> > look at the size of unsigned long long, it displays 8 bytes. I was
    > > wondering, how we can have a data type of 64 bits on a 32 bit
    > > processor ? Is there some problem with my compiler ?

    >
    > How do you do arithmetic by hand on numbers with more than one
    > digit? The computer can do multi-word arithmetic the same way.


    Often incorrectly. That's why I program computers to do it for me.

    --
    Jack Klein
    Home: http://JK-Technology.Com
    FAQs for
    comp.lang.c http://c-faq.com/
    comp.lang.c++ http://www.parashift.com/c -faq-lite/
    alt.comp.lang.learn.c-c++
    http://www.contrib.andrew.cmu.edu/~ajo/docs/FAQ-acllc.html
    Jack Klein, Mar 17, 2007
    #16
  17. user923005 Guest

    On Mar 16, 2:40 pm, "Malcolm McLean" <> wrote:
    > <> wrote in message
    > > I am using a gcc compiler for a 32 bit powerpc processor. When I
    > > look at the size of unsigned long long, it displays 8 bytes. I was
    > > wondering, how we can have a data type of 64 bits on a 32 bit
    > > processor ? Is there some problem with my compiler ?

    >
    > > thanks for any help ...

    >
    > Try the following
    >
    > register long long x;
    >
    > if the compiler claims to be able to store x in a register then I think
    > you'd have legitimate grounds for complaint.


    The register keyword is only a suggestion. The compiler is free to
    ignore it.
    Now, if you take the address of x later on, then the compiler is
    forced to complain about it.

    > --
    > Free games and programming goodies.http://www.personal.leeds.ac.uk/~bgy1mm
    user923005, Mar 17, 2007
    #17
  18. jaysome Guest

    On 16 Mar 2007 06:35:05 -0700, "ziibrs" <>
    wrote:

    >
    >As in C99:
    >
    >long long and its unsigned counterpart unsigned long long are new
    >types in C99. A long long variable shall have at least 64 bits.
    >
    >there is a long double with 96bits that also exists on 32bit machines


    Where did you get that notion?

    Microsoft Visual Studio 6 and Visual Studio 2005 use the same
    representation (8 bytes, 64 bits) for types double and long double,
    even though they could do better with long double and support the
    80-bit extended precision type of the Intel FPU (which gcc supports).
    See

    http://support.microsoft.com/default.aspx?scid=kb;en-us;129209

    for Microsoft's explanation.

    --
    jay
    jaysome, Mar 17, 2007
    #18
  19. In article <>,
    user923005 <> wrote:

    >The register keyword is only a suggestion. The compiler is free to
    >ignore it.
    >Now, if you take the address of x later on, then the compiler is
    >forced to complain about it.


    Nitpick: I don't think that's exactly true (though that is the intent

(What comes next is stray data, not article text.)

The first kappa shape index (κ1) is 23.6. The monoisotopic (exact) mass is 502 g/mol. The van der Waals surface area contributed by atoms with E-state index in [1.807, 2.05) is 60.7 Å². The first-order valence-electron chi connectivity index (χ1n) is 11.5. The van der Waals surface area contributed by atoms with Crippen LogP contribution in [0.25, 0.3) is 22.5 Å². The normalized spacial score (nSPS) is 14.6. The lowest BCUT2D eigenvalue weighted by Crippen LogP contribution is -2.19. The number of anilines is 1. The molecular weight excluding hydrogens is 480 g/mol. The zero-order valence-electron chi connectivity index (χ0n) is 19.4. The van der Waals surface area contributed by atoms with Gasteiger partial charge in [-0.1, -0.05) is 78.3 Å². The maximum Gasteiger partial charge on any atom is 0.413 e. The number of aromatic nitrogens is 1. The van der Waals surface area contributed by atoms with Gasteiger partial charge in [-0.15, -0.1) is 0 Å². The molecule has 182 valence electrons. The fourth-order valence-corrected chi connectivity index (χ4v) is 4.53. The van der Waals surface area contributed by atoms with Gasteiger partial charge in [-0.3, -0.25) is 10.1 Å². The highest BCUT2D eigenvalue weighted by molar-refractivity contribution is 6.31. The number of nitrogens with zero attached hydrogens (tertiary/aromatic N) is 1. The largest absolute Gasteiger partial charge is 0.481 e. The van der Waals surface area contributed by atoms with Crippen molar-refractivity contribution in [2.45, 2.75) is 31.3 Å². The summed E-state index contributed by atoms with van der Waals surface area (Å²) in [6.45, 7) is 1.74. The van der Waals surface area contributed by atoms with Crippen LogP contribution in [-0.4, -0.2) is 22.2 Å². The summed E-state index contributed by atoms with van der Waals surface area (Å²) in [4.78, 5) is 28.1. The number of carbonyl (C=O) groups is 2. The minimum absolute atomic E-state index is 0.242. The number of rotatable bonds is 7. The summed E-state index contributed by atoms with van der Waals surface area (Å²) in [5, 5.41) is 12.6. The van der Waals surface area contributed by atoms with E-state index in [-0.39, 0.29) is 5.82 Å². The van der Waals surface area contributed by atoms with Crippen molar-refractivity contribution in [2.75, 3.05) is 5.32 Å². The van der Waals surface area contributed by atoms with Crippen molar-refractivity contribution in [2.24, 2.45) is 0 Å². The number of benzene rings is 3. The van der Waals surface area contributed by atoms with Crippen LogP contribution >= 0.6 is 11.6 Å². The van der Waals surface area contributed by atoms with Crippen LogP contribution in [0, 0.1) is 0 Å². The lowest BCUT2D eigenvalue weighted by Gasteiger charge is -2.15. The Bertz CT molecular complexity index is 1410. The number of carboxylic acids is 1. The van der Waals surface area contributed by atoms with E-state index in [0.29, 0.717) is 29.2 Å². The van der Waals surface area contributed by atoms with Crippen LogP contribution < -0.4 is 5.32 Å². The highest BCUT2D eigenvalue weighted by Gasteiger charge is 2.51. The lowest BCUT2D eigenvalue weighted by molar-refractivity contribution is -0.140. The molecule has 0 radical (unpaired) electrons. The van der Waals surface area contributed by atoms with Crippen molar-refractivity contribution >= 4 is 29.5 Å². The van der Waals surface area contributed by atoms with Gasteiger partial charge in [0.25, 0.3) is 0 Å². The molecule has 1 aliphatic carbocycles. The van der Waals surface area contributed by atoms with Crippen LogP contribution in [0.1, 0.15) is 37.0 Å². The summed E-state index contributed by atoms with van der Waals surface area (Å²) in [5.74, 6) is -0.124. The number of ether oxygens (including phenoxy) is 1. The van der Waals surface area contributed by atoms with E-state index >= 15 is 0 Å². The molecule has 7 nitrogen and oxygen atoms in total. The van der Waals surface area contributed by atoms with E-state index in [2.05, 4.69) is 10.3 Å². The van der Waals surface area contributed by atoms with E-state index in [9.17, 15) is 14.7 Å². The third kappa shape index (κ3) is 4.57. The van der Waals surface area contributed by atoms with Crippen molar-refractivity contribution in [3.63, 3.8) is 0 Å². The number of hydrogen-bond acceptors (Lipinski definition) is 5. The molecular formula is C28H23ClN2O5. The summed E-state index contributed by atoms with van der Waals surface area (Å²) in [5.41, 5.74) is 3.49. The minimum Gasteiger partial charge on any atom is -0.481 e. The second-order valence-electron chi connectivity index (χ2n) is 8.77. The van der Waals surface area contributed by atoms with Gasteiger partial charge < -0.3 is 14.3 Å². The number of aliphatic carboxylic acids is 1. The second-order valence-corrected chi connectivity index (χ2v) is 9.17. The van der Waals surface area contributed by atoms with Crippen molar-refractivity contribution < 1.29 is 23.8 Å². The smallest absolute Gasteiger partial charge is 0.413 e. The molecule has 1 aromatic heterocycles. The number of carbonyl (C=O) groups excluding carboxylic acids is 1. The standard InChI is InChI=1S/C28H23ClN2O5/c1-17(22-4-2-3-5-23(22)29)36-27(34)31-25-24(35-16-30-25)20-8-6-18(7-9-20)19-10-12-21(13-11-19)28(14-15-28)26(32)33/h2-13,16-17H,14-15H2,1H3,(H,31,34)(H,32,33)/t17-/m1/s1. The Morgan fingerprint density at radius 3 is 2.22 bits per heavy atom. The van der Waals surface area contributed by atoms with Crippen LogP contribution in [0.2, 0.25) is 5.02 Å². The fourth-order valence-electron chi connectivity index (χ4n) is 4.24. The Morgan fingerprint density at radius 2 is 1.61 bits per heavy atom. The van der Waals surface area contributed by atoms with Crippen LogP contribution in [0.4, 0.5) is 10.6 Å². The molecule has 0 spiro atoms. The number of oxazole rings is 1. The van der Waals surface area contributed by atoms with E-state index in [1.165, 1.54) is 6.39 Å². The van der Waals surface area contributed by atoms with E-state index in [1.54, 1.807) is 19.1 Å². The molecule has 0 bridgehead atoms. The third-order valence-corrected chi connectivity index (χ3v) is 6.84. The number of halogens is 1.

of that particular constraint).

    Taking the address of a register-qualified variable is a constraint
    violation, but an implementation that issues a warning on seeing the
    "register" keyword:
    --------
    foo.c: line 42: Warning: Ignoring "register" keyword (I trust my judgement
    on register allocation more than yours)
    --------
    has issued the required diagnostic and is under no obligation to complain
    if its address is later taken.


    dave

    --
    Dave Vandervies
    A lot of hard work by very smart people produced something only a certified
    genius could use in any but the simplest settings. Go look it up; it's
    eye-opening. --Eric Sosman in comp.lang.c
    Dave Vandervies, Mar 18, 2007
    #19
  20. Ben Pfaff Guest

    Re: was Re: data type of size 64 bits on a 32 bit processor

    Kenneth Brody <> writes:

    > The only thing "register" guarantees is that you can't take
    > the address of the object. The following definition "works" just
    > fine on my compiler, even with warnings turned to max:
    >
    > register char foo[32766];


    There are serious pitfalls in trying to use an array with
    register class. See 6.3.2.1p3 (in C99). The last sentence is
    the important part:

    Except when it is the operand of the sizeof operator or the
    unary & operator, or is a string literal used to initialize
    an array, an expression that has type ``array of type'' is
    converted to an expression with type ``pointer to type''
    that points to the initial element of the array object and
    is not an lvalue. If the array object has register storage
    class, the behavior is undefined.

    --
    "Some people *are* arrogant, and others read the FAQ."
    --Chris Dollin
    Ben Pfaff, Mar 18, 2007
    #20